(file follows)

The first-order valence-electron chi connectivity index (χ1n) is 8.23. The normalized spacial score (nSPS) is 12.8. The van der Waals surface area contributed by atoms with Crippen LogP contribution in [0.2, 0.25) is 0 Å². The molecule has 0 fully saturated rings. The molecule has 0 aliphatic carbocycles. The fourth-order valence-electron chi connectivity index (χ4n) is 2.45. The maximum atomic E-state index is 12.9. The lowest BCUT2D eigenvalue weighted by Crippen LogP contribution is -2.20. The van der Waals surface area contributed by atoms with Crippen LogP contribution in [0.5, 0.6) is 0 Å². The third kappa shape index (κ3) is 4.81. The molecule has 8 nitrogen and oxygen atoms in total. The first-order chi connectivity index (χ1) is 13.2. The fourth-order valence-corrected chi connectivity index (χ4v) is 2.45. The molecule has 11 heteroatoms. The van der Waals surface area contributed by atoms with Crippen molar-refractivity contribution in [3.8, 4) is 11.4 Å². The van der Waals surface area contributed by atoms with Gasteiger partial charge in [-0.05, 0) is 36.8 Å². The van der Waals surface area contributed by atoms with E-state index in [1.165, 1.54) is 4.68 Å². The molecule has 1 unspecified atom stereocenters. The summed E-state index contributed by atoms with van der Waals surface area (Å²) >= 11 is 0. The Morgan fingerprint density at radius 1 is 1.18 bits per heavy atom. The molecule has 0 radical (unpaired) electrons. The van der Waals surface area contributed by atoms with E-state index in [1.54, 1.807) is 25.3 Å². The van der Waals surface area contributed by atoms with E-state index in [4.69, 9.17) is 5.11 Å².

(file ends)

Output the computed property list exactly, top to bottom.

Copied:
The first-order valence-electron chi connectivity index (χ1n) is 8.23. The normalized spacial score (nSPS) is 12.8. The van der Waals surface area contributed by atoms with Crippen LogP contribution in [0.2, 0.25) is 0 Å². The molecule has 0 fully saturated rings. The molecule has 0 aliphatic carbocycles. The fourth-order valence-electron chi connectivity index (χ4n) is 2.45. The maximum atomic E-state index is 12.9. The lowest BCUT2D eigenvalue weighted by Crippen LogP contribution is -2.20. The van der Waals surface area contributed by atoms with Crippen LogP contribution in [0.5, 0.6) is 0 Å². The third kappa shape index (κ3) is 4.81. The molecule has 8 nitrogen and oxygen atoms in total. The first-order chi connectivity index (χ1) is 13.2. The fourth-order valence-corrected chi connectivity index (χ4v) is 2.45. The molecule has 11 heteroatoms. The van der Waals surface area contributed by atoms with Crippen molar-refractivity contribution in [3.8, 4) is 11.4 Å². The van der Waals surface area contributed by atoms with Gasteiger partial charge in [-0.05, 0) is 36.8 Å². The van der Waals surface area contributed by atoms with E-state index in [1.165, 1.54) is 4.68 Å². The molecule has 1 unspecified atom stereocenters. The summed E-state index contributed by atoms with van der Waals surface area (Å²) >= 11 is 0. The Morgan fingerprint density at radius 1 is 1.18 bits per heavy atom. The molecule has 0 radical (unpaired) electrons. The van der Waals surface area contributed by atoms with E-state index in [1.54, 1.807) is 25.3 Å². The van der Waals surface area contributed by atoms with E-state index in [4.69, 9.17) is 5.11 Å².